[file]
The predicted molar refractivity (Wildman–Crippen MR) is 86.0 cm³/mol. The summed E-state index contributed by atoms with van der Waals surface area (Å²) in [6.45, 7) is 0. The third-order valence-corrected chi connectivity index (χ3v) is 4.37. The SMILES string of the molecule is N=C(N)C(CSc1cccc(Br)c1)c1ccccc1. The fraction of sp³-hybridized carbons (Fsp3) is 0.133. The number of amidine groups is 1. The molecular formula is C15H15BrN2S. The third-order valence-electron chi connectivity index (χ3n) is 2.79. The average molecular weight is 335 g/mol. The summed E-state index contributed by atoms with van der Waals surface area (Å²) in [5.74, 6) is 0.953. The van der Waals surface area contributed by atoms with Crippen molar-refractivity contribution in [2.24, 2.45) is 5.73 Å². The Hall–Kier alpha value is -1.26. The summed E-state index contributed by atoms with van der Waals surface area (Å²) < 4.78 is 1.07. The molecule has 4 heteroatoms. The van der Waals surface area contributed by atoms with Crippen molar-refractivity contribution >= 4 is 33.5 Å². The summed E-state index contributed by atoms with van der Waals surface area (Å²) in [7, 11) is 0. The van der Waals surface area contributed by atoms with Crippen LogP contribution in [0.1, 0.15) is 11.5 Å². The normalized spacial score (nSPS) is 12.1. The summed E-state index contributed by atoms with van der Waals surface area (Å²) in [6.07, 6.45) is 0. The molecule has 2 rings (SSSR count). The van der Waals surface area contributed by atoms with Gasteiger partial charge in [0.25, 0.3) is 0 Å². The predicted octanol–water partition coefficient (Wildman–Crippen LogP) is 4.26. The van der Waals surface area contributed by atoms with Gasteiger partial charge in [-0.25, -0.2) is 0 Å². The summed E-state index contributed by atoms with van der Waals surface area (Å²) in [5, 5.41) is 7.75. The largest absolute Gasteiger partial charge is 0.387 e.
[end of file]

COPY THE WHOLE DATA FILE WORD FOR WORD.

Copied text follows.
The predicted molar refractivity (Wildman–Crippen MR) is 86.0 cm³/mol. The summed E-state index contributed by atoms with van der Waals surface area (Å²) in [6.45, 7) is 0. The third-order valence-corrected chi connectivity index (χ3v) is 4.37. The SMILES string of the molecule is N=C(N)C(CSc1cccc(Br)c1)c1ccccc1. The fraction of sp³-hybridized carbons (Fsp3) is 0.133. The number of amidine groups is 1. The molecular formula is C15H15BrN2S. The third-order valence-electron chi connectivity index (χ3n) is 2.79. The average molecular weight is 335 g/mol. The summed E-state index contributed by atoms with van der Waals surface area (Å²) in [5.74, 6) is 0.953. The van der Waals surface area contributed by atoms with Crippen molar-refractivity contribution in [2.24, 2.45) is 5.73 Å². The Hall–Kier alpha value is -1.26. The summed E-state index contributed by atoms with van der Waals surface area (Å²) < 4.78 is 1.07. The molecule has 4 heteroatoms. The van der Waals surface area contributed by atoms with Crippen molar-refractivity contribution >= 4 is 33.5 Å². The summed E-state index contributed by atoms with van der Waals surface area (Å²) in [7, 11) is 0. The van der Waals surface area contributed by atoms with Crippen LogP contribution in [0.1, 0.15) is 11.5 Å². The normalized spacial score (nSPS) is 12.1. The summed E-state index contributed by atoms with van der Waals surface area (Å²) in [6.07, 6.45) is 0. The molecule has 2 rings (SSSR count). The van der Waals surface area contributed by atoms with Gasteiger partial charge in [0.25, 0.3) is 0 Å². The predicted octanol–water partition coefficient (Wildman–Crippen LogP) is 4.26. The van der Waals surface area contributed by atoms with Gasteiger partial charge in [-0.25, -0.2) is 0 Å². The summed E-state index contributed by atoms with van der Waals surface area (Å²) in [5, 5.41) is 7.75. The largest absolute Gasteiger partial charge is 0.387 e.